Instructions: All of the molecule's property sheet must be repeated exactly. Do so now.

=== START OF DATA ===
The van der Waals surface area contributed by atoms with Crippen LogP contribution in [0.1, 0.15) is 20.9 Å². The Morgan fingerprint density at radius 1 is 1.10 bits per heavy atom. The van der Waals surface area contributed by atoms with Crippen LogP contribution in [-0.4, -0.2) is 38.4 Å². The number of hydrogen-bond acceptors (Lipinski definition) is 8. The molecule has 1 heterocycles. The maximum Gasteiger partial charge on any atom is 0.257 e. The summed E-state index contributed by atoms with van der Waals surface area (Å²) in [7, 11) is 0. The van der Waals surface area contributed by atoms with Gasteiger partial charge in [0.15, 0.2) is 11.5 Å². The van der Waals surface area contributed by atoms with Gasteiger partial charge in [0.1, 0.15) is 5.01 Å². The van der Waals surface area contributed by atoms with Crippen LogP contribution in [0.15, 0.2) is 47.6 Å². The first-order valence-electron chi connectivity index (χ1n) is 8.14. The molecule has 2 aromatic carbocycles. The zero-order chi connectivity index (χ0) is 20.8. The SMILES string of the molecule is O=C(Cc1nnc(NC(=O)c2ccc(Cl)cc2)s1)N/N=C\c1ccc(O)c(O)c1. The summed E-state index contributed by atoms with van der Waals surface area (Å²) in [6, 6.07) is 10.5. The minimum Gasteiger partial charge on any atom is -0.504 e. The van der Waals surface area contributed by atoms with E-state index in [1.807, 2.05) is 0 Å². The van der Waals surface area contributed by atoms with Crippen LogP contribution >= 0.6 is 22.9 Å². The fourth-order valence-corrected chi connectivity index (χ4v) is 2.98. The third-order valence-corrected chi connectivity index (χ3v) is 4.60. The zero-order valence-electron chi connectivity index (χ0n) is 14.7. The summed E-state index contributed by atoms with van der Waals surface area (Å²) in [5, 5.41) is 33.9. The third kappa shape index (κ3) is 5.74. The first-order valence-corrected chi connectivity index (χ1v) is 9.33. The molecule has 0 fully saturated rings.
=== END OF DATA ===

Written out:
The van der Waals surface area contributed by atoms with Crippen LogP contribution in [0.1, 0.15) is 20.9 Å². The Morgan fingerprint density at radius 1 is 1.10 bits per heavy atom. The van der Waals surface area contributed by atoms with Crippen LogP contribution in [-0.4, -0.2) is 38.4 Å². The number of hydrogen-bond acceptors (Lipinski definition) is 8. The molecule has 1 heterocycles. The maximum Gasteiger partial charge on any atom is 0.257 e. The summed E-state index contributed by atoms with van der Waals surface area (Å²) in [7, 11) is 0. The van der Waals surface area contributed by atoms with Gasteiger partial charge in [0.15, 0.2) is 11.5 Å². The van der Waals surface area contributed by atoms with Gasteiger partial charge in [0.1, 0.15) is 5.01 Å². The van der Waals surface area contributed by atoms with Crippen LogP contribution in [0.15, 0.2) is 47.6 Å². The first-order valence-electron chi connectivity index (χ1n) is 8.14. The molecule has 2 aromatic carbocycles. The zero-order chi connectivity index (χ0) is 20.8. The SMILES string of the molecule is O=C(Cc1nnc(NC(=O)c2ccc(Cl)cc2)s1)N/N=C\c1ccc(O)c(O)c1. The summed E-state index contributed by atoms with van der Waals surface area (Å²) in [6, 6.07) is 10.5. The minimum Gasteiger partial charge on any atom is -0.504 e. The van der Waals surface area contributed by atoms with E-state index in [1.807, 2.05) is 0 Å². The van der Waals surface area contributed by atoms with Crippen LogP contribution >= 0.6 is 22.9 Å². The fourth-order valence-corrected chi connectivity index (χ4v) is 2.98. The third-order valence-corrected chi connectivity index (χ3v) is 4.60. The zero-order valence-electron chi connectivity index (χ0n) is 14.7. The summed E-state index contributed by atoms with van der Waals surface area (Å²) in [5, 5.41) is 33.9. The third kappa shape index (κ3) is 5.74. The first-order valence-corrected chi connectivity index (χ1v) is 9.33. The molecule has 0 fully saturated rings.